In a recent article in Tabletalk, a monthly periodical with articles and Bible studies from Ligonier Ministries, R.C. Sproul, Jr. wrote an article entitled “In the School of Christ.” The article begins with this paragraph:
It is not hard to complain about the government’s schools. The government, at least during every election cycle, seems less than satisfied with its own product, ever promising us that it will improve. Atheists complain about prayers before football games. Christians complain about the teaching of sexual (im)morality. Everyone complains about graduation rates and test scores.
When it comes to government schools, Mr. Sproul is right; there is plenty to complain about, and the complaints come from all sides. And any efforts at improvement are met with new obstacles. Michelle Rhee faced overwhelming opposition when she tried to clean up the mess that was Washington, D.C. public schools. No Child Left Behind, a joint effort of the unlikely-combo of Ted Kennedy and George W. Bush did seemingly little to accomplish the goals it established for improving the education (read, test scores) of American school children, and the newest version, Race to the Top, is not any better. Now Common Core State Standards have been almost unanimously adopted in the U.S. to establish clearer expectations of what students in schools should be learning, and when, and these are encountering opposition and obstacles of their own–some perhaps legitimate, others seemingly concocted from thin air by Glenn Beck and others.
Private schools tend to fare better than public ones in the test scores and graduation rate areas. The school where I serve, for example, had a 100% graduation rate this year, and last year, and our high school students’ mean scale scores exceeded the national norm group in every subject area in our standardized testing this year.
However, that does not automatically mean that our school is successful. It does in a graduation rate and standardized test conversation, but that is not the sole reason why our school exists. Our school exists to invest in the entire student, body, mind and soul–spiritual, physical, intellectual, communal and emotional (SPICE). Sproul writes later in his article that children “are not products to be manufactured but lives to be nurtured.” Referencing the Shema, Sproul says, “Moses is talking about an immersive educational experience–we are to talk about the things of God with our children always and everywhere. The things of God are to be the very warp and woof of our daily conversation.” Sproul is specifically challenging parents to be instructing their children about God all the time. And that is what sets our school apart from government schools. The students at our school–and at many Christian schools–are receiving excellent academic instruction, but are also receiving intentional and intensive spiritual instruction, being taught about God in Bible class, yes, but also in science and history, in physical education and music, at the lunch table and after school. Effective Christian education destroys any boundaries that exist between the five SPICE areas outlined above.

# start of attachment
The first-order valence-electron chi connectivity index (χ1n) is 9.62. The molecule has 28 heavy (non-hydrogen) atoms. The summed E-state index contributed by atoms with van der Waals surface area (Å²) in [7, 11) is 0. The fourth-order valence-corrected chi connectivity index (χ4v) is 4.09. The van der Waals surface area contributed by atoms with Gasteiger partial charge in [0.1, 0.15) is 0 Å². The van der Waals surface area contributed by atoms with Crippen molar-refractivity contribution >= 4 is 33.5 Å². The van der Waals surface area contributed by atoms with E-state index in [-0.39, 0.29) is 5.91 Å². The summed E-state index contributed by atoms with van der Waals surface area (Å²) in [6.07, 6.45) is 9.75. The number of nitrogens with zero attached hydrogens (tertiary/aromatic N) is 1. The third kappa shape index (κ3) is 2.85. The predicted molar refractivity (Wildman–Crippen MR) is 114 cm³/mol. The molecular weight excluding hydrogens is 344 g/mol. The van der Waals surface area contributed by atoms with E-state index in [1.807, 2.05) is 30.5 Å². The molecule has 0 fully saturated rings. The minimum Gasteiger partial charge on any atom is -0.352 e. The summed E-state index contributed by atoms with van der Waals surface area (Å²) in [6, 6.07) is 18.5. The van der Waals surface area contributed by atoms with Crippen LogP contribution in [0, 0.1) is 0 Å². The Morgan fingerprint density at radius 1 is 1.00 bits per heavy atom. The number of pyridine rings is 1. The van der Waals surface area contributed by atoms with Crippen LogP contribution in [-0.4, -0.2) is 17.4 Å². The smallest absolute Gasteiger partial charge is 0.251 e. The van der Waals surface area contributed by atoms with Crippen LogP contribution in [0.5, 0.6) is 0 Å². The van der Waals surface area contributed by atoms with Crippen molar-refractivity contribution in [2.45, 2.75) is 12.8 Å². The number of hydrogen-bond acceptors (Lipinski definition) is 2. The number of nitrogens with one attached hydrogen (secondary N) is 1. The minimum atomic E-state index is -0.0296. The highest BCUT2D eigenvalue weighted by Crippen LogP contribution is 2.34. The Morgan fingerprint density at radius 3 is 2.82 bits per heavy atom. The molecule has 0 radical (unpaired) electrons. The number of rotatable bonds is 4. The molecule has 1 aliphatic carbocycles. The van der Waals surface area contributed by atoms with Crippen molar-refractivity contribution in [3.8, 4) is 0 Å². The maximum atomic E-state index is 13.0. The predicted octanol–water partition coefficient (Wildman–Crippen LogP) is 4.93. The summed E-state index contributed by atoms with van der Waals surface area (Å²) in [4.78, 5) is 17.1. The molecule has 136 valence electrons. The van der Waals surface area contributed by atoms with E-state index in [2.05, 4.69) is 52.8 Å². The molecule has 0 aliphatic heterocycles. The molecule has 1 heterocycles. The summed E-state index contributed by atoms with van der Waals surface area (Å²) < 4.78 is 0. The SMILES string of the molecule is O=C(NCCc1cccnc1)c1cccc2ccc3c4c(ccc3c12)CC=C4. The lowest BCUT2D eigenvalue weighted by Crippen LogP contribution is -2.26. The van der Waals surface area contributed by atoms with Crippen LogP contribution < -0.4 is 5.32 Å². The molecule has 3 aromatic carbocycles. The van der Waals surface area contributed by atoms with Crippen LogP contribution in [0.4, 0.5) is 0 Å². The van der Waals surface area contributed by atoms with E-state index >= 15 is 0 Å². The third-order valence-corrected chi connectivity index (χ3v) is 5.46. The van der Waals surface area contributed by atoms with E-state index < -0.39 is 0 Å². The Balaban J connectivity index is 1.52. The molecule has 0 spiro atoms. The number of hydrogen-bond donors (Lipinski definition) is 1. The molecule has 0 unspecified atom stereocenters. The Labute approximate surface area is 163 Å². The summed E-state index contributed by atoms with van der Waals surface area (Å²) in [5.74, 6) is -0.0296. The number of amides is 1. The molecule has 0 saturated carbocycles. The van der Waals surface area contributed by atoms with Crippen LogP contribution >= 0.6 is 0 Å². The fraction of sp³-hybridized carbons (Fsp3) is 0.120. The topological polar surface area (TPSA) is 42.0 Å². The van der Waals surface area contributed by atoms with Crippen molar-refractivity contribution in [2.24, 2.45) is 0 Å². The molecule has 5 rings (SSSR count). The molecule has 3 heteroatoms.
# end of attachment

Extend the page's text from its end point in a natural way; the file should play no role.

Most of us are the products of schools that taught us to divide our lives, to separate what we think about Jesus and what we think about our work, to separate what we think about our work and what we think about our play. We give time to Jesus on Sundays, perhaps on Wednesday nights, and, if we are peculiarly pious, every day during our quiet times. These all may be terribly good things, but not if they are hermetically sealed. We dare not believe that Jesus matters only during these times while He is beside the point the rest of our days.
That is exactly right, and that is exactly what sets truly Christian education–whether it takes place in a Christian school or in a homeschool–apart from education at government schools or even most private schools: Christian education does not believe that Jesus matters only during specific times set aside for Bible study and worship, but that Jesus matters all the time.